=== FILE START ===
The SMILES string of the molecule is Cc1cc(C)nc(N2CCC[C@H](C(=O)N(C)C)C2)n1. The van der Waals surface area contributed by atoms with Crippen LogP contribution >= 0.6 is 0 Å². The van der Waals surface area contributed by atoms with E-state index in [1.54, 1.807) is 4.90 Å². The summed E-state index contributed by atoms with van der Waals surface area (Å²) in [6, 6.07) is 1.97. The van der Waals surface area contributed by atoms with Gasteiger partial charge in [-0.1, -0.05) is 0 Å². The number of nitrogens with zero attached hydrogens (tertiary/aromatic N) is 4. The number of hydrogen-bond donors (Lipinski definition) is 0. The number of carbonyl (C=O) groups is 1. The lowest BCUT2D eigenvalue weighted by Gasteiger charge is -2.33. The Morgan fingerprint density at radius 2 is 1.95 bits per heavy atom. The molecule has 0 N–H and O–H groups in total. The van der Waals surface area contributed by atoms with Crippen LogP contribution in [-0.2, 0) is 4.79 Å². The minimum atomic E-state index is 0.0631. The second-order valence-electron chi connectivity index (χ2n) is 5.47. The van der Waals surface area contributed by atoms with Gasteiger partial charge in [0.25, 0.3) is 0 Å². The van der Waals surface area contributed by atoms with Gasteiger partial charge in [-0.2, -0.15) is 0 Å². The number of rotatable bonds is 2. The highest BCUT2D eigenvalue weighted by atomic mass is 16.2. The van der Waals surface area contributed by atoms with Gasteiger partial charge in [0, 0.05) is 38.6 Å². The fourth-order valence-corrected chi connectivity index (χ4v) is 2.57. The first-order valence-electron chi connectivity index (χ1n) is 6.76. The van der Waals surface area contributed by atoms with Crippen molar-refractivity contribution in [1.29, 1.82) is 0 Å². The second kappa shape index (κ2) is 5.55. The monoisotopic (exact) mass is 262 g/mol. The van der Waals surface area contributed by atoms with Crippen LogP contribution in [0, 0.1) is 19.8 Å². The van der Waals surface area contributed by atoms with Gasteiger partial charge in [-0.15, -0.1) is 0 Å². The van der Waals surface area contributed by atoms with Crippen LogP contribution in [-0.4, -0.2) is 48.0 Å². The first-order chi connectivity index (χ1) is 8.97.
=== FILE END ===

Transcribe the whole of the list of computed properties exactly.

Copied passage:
The SMILES string of the molecule is Cc1cc(C)nc(N2CCC[C@H](C(=O)N(C)C)C2)n1. The van der Waals surface area contributed by atoms with Crippen LogP contribution >= 0.6 is 0 Å². The van der Waals surface area contributed by atoms with E-state index in [1.54, 1.807) is 4.90 Å². The summed E-state index contributed by atoms with van der Waals surface area (Å²) in [6, 6.07) is 1.97. The van der Waals surface area contributed by atoms with Gasteiger partial charge in [-0.1, -0.05) is 0 Å². The number of nitrogens with zero attached hydrogens (tertiary/aromatic N) is 4. The number of hydrogen-bond donors (Lipinski definition) is 0. The number of carbonyl (C=O) groups is 1. The lowest BCUT2D eigenvalue weighted by Gasteiger charge is -2.33. The Morgan fingerprint density at radius 2 is 1.95 bits per heavy atom. The molecule has 0 N–H and O–H groups in total. The van der Waals surface area contributed by atoms with Crippen LogP contribution in [-0.2, 0) is 4.79 Å². The minimum atomic E-state index is 0.0631. The second-order valence-electron chi connectivity index (χ2n) is 5.47. The van der Waals surface area contributed by atoms with Gasteiger partial charge in [0.25, 0.3) is 0 Å². The van der Waals surface area contributed by atoms with Gasteiger partial charge in [-0.2, -0.15) is 0 Å². The number of rotatable bonds is 2. The highest BCUT2D eigenvalue weighted by atomic mass is 16.2. The van der Waals surface area contributed by atoms with Gasteiger partial charge in [0, 0.05) is 38.6 Å². The fourth-order valence-corrected chi connectivity index (χ4v) is 2.57. The first-order valence-electron chi connectivity index (χ1n) is 6.76. The van der Waals surface area contributed by atoms with Crippen molar-refractivity contribution in [1.29, 1.82) is 0 Å². The second kappa shape index (κ2) is 5.55. The monoisotopic (exact) mass is 262 g/mol. The van der Waals surface area contributed by atoms with Crippen LogP contribution in [0, 0.1) is 19.8 Å². The van der Waals surface area contributed by atoms with Gasteiger partial charge in [-0.15, -0.1) is 0 Å². The van der Waals surface area contributed by atoms with Crippen LogP contribution in [-0.4, -0.2) is 48.0 Å². The first-order chi connectivity index (χ1) is 8.97.